React Week ‘19

React Week ‘19 took place July 15th to the 21st. The conference included lightning talks, masterclasses, workshops, a variety of social events, and a two-track conference on the final day. It was the first React focused conference in NYC and it was excellent. It won’t be the last. Here are some quick dives into some of the conference talks:

Solving Real-Life Problems with React Suspense

Dustin Meyers

The most exciting feature coming to React soon is suspense and react-cache. This talk walked through the mental model of both while rewriting react-cache from scratch. Here’s an overview in code:

// suspense takes care of conditionally rendering a loader until the data is fetched in List
// it does some additional things, but this is the basic use-case
<Suspense fallback={<Loader />}> <List /> </Suspense> // it relies on react-cache const data = ReactCache.createResource(async () => await fetchList()); const List = () => { const listToRender = data.read(); return ( <ul> {listToRender.map(...)} </ul> ) }

How does all this awesomeness happen? First, the rewrite of the React internals in version 16, namely the incorporation of the fiber data structure, makes this possible at all. And more precisely, the read method actually throws the promise! Suspense catches it, and will resume the render of the nested component that threw it when it resolves. You can see the thrown promise in the React source here: https://github.com/facebook/react/blob/master/packages/react-cache/src/ReactCache.js#L159 This is pretty fascinating. This pattern was heavily inspired by algebraic effects and handlers. You can read more about it in Dan Abramov’s recent blog post “Algebraic Effects for the Rest of Us”.

Conditional Modules & Dynamic Bundling, A Netflix Original

Rajat Kumar

Netflix runs 100s of multivariate tests. This poses a problem: bundling all the code required for all test variations would cause an unacceptably large bundle size, and compiling a bundle for each possible combination of test during the build would also be ridiculous.

The solution: Netflix hacked together a WebPack plugin to generate module graphs, then built a "bundler as a service" on the back-end that generates bundles on the fly. With aggressive caching, this solution has worked well for them. They plan to open source at least the WebPack plugin soon.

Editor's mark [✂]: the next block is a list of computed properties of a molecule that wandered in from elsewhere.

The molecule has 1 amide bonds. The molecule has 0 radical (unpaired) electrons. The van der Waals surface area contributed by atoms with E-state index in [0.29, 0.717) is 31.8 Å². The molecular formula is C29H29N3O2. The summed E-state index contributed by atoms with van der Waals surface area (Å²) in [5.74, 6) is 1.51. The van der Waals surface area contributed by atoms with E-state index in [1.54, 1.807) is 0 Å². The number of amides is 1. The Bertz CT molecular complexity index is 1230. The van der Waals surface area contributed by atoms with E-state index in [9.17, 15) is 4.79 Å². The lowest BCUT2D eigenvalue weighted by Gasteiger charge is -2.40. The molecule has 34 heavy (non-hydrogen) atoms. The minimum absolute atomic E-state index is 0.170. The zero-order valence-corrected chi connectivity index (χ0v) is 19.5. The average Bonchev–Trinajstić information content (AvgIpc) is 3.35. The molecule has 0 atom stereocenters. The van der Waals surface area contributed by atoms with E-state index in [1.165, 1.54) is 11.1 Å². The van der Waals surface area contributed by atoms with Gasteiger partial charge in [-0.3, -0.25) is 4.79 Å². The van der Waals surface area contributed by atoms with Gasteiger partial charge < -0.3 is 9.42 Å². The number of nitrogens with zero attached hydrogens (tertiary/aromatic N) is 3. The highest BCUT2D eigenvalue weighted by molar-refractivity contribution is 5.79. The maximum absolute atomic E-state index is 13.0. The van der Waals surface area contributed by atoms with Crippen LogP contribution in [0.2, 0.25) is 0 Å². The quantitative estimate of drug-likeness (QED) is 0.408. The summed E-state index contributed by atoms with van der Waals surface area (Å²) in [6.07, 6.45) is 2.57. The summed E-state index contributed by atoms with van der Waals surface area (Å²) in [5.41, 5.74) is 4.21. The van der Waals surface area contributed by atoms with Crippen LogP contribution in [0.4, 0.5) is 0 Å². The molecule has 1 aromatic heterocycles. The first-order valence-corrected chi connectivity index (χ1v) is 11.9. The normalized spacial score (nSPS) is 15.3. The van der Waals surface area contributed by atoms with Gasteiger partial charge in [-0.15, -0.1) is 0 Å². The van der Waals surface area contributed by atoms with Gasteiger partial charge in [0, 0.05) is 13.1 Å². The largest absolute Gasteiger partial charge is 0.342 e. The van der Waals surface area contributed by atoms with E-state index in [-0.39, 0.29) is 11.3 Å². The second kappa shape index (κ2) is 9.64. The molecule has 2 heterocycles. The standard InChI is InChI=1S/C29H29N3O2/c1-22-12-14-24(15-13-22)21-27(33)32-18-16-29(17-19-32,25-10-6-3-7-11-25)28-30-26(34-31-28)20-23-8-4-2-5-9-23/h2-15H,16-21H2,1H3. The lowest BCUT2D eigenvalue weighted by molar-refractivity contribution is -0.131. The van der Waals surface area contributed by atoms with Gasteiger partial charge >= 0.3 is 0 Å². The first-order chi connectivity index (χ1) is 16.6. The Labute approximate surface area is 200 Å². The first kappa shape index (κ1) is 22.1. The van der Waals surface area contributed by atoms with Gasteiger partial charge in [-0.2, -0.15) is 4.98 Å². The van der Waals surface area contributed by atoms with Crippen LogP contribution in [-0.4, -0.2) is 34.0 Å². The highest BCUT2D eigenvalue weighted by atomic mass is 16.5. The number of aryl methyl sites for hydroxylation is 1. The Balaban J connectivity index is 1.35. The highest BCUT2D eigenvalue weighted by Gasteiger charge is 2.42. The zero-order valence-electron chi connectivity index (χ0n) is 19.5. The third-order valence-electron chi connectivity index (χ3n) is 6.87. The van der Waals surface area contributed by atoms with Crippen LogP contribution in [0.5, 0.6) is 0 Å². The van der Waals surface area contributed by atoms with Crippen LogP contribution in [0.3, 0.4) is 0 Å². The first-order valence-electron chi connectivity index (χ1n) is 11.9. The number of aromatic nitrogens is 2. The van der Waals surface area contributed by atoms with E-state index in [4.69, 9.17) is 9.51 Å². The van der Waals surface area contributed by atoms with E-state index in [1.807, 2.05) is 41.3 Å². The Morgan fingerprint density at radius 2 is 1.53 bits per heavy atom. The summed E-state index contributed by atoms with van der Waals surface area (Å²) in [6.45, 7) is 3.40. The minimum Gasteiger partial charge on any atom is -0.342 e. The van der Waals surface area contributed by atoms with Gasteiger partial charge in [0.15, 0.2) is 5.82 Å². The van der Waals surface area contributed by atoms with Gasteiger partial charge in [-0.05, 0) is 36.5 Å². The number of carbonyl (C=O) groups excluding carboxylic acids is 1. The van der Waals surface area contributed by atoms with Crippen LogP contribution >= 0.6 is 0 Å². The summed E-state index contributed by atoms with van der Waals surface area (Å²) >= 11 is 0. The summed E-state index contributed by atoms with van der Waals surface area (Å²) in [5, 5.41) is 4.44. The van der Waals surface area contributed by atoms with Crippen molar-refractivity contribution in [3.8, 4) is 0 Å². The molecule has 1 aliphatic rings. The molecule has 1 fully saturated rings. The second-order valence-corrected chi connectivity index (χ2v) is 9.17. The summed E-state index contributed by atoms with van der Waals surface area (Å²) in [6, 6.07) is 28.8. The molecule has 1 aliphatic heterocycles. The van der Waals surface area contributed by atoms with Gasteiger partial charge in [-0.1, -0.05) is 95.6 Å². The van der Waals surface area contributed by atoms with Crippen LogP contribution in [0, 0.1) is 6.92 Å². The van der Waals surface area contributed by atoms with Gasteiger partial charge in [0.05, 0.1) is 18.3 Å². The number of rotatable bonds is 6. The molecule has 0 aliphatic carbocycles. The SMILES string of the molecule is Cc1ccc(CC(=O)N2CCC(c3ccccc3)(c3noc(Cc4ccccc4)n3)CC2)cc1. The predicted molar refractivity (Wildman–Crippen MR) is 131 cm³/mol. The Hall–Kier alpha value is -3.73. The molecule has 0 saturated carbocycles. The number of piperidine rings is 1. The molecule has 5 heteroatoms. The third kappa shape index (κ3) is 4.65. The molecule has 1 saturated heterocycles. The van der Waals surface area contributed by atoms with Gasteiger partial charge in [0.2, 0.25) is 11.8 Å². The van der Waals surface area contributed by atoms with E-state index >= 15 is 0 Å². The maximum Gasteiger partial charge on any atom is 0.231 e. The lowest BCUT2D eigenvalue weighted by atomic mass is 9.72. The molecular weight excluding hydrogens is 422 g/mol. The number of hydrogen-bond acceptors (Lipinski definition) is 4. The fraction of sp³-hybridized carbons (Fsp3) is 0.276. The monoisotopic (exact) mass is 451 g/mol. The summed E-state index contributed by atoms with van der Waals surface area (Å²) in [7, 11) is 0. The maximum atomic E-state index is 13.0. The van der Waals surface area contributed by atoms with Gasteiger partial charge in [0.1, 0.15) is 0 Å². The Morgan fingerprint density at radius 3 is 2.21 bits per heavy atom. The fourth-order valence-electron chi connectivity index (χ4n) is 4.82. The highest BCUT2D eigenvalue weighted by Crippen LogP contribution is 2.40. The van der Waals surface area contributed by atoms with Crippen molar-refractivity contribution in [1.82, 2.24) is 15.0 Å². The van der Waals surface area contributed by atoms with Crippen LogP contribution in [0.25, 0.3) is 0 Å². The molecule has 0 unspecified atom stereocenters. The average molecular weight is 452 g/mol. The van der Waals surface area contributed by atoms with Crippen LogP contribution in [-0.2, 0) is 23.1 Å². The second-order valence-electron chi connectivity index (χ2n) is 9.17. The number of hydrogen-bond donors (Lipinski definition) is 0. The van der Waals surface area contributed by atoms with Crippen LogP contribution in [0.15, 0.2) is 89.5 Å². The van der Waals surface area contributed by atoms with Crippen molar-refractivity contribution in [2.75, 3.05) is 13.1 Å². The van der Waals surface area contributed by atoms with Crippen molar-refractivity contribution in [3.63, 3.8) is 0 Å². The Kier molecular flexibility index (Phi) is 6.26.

Building React Apps with Internationalization (i18n) in Mind

Naomi Meyer

This was a great introduction to some React internationalization libraries. The most appealing of which, in my opinion, is react-i18next. This talk highlighted some interesting gotchas that one might encounter when working on i18n’ed products:

  • Text changing from left-to-right to right-to-left and how that affects the layout
  • The size differences of buttons and other UI elements depending on the language: do you test all of the languages you support?

i18n, like accessibility (a11y) is an important topic for developers to think about. It was nice to see this take center stage.

Automating Component Variation Rendering Using the Cartesian Component

Meltem Kilic

Consider the following component:

<Button type={primary | submit | error} theme={dark | light} />

There are 3 possible types, and 2 themes. That makes for 6 button variations, i.e. the cartesian product of the set of types and the set of themes. The first talk presented the idea of the cartesian component that works well when you need to render all possible combinations of props, e.g. in a design system:

<Cartesian
  Component={Button}
  type={['primary', 'submit', 'error']}
  theme={['dark', 'light']}
/>

A Case Study in Animating Data Visualization Transitions

Aucher Serr

There was lots of interesting higher level design ideas, then a case study. The biggest takeaway from the case study was in regard to finding the sweet spot for when more performance was necessary, usually leading to using requestAnimationFrame. DevTools profiling is essential. Check out the slides.

Hooked on Context: Managing External State

Drew Wyatt

This talk worked through a refactor of a Clock from class components to hooks. There were some great examples of useContext, useReducer, useCallback, and useEffect. If you’re new to hooks you’ll find the before and after refactor code to be a useful guide: https://github.com/drewwyatt/hooked-on-context

Developer Productivity

Kaleb McKelvey

The final talk fo the day was a high level talk about productivity. Fortunately, all of the tools mentioned can be found in the appendix of the slide deck on GitHub: https://github.com/avatar-kaleb/talk-dev-productivity-mdx-deck/blob/master/deck.mdx